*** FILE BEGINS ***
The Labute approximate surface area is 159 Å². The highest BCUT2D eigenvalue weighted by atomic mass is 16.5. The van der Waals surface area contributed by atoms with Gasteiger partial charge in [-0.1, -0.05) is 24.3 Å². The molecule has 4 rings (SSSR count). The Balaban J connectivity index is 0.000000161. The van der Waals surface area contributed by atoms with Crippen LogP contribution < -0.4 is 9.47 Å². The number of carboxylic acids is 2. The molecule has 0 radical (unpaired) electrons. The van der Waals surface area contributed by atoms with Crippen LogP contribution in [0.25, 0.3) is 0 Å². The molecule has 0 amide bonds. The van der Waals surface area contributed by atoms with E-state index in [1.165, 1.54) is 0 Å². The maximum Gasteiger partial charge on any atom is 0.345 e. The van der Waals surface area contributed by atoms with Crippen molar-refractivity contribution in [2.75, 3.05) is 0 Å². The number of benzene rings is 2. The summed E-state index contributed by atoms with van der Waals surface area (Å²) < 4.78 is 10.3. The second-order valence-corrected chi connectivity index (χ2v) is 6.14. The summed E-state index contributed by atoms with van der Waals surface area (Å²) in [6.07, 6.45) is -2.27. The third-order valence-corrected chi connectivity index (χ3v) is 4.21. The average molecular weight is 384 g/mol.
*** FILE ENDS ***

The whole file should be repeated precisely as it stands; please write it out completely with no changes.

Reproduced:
The Labute approximate surface area is 159 Å². The highest BCUT2D eigenvalue weighted by atomic mass is 16.5. The van der Waals surface area contributed by atoms with Gasteiger partial charge in [-0.1, -0.05) is 24.3 Å². The molecule has 4 rings (SSSR count). The Balaban J connectivity index is 0.000000161. The van der Waals surface area contributed by atoms with Crippen LogP contribution < -0.4 is 9.47 Å². The number of carboxylic acids is 2. The molecule has 0 radical (unpaired) electrons. The van der Waals surface area contributed by atoms with Crippen LogP contribution in [0.25, 0.3) is 0 Å². The molecule has 0 amide bonds. The van der Waals surface area contributed by atoms with E-state index in [1.165, 1.54) is 0 Å². The maximum Gasteiger partial charge on any atom is 0.345 e. The van der Waals surface area contributed by atoms with Crippen molar-refractivity contribution in [2.75, 3.05) is 0 Å². The number of benzene rings is 2. The summed E-state index contributed by atoms with van der Waals surface area (Å²) < 4.78 is 10.3. The second-order valence-corrected chi connectivity index (χ2v) is 6.14. The summed E-state index contributed by atoms with van der Waals surface area (Å²) in [6.07, 6.45) is -2.27. The third-order valence-corrected chi connectivity index (χ3v) is 4.21. The average molecular weight is 384 g/mol.